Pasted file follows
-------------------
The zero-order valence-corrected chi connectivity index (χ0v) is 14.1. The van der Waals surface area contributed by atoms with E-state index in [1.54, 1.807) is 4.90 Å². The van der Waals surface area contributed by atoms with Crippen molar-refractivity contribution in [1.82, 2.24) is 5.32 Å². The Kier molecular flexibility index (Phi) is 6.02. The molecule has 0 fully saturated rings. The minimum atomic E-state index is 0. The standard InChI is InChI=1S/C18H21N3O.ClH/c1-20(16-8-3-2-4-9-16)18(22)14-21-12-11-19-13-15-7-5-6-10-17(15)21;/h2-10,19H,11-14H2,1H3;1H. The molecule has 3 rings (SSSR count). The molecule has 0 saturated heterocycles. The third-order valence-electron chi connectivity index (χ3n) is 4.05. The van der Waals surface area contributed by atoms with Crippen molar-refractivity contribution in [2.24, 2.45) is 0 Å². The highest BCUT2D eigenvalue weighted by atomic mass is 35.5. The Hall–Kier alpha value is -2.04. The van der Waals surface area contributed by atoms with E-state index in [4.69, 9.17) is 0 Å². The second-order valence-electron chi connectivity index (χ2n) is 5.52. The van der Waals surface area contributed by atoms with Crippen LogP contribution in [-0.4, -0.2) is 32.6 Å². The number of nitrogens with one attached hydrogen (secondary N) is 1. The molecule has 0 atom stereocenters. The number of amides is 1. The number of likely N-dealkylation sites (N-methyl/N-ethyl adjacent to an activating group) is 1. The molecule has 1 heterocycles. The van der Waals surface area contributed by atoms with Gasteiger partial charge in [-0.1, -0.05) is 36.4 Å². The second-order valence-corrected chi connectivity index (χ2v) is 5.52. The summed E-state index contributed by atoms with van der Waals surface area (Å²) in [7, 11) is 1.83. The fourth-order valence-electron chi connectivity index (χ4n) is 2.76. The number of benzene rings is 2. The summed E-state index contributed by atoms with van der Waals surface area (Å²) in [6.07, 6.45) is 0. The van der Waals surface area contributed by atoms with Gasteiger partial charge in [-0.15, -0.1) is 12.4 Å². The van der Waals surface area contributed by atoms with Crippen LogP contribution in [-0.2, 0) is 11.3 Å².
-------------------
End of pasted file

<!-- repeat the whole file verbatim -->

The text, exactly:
The zero-order valence-corrected chi connectivity index (χ0v) is 14.1. The van der Waals surface area contributed by atoms with E-state index in [1.54, 1.807) is 4.90 Å². The van der Waals surface area contributed by atoms with Crippen molar-refractivity contribution in [1.82, 2.24) is 5.32 Å². The Kier molecular flexibility index (Phi) is 6.02. The molecule has 0 fully saturated rings. The minimum atomic E-state index is 0. The standard InChI is InChI=1S/C18H21N3O.ClH/c1-20(16-8-3-2-4-9-16)18(22)14-21-12-11-19-13-15-7-5-6-10-17(15)21;/h2-10,19H,11-14H2,1H3;1H. The molecule has 3 rings (SSSR count). The molecule has 0 saturated heterocycles. The third-order valence-electron chi connectivity index (χ3n) is 4.05. The van der Waals surface area contributed by atoms with Crippen molar-refractivity contribution in [2.24, 2.45) is 0 Å². The highest BCUT2D eigenvalue weighted by atomic mass is 35.5. The Hall–Kier alpha value is -2.04. The van der Waals surface area contributed by atoms with E-state index in [4.69, 9.17) is 0 Å². The second-order valence-electron chi connectivity index (χ2n) is 5.52. The van der Waals surface area contributed by atoms with Crippen LogP contribution in [-0.4, -0.2) is 32.6 Å². The number of nitrogens with one attached hydrogen (secondary N) is 1. The molecule has 0 atom stereocenters. The number of amides is 1. The number of likely N-dealkylation sites (N-methyl/N-ethyl adjacent to an activating group) is 1. The molecule has 1 heterocycles. The van der Waals surface area contributed by atoms with Gasteiger partial charge in [-0.1, -0.05) is 36.4 Å². The second-order valence-corrected chi connectivity index (χ2v) is 5.52. The summed E-state index contributed by atoms with van der Waals surface area (Å²) in [7, 11) is 1.83. The fourth-order valence-electron chi connectivity index (χ4n) is 2.76. The number of benzene rings is 2. The summed E-state index contributed by atoms with van der Waals surface area (Å²) in [6.07, 6.45) is 0. The van der Waals surface area contributed by atoms with Gasteiger partial charge in [-0.15, -0.1) is 12.4 Å². The van der Waals surface area contributed by atoms with Crippen LogP contribution in [-0.2, 0) is 11.3 Å².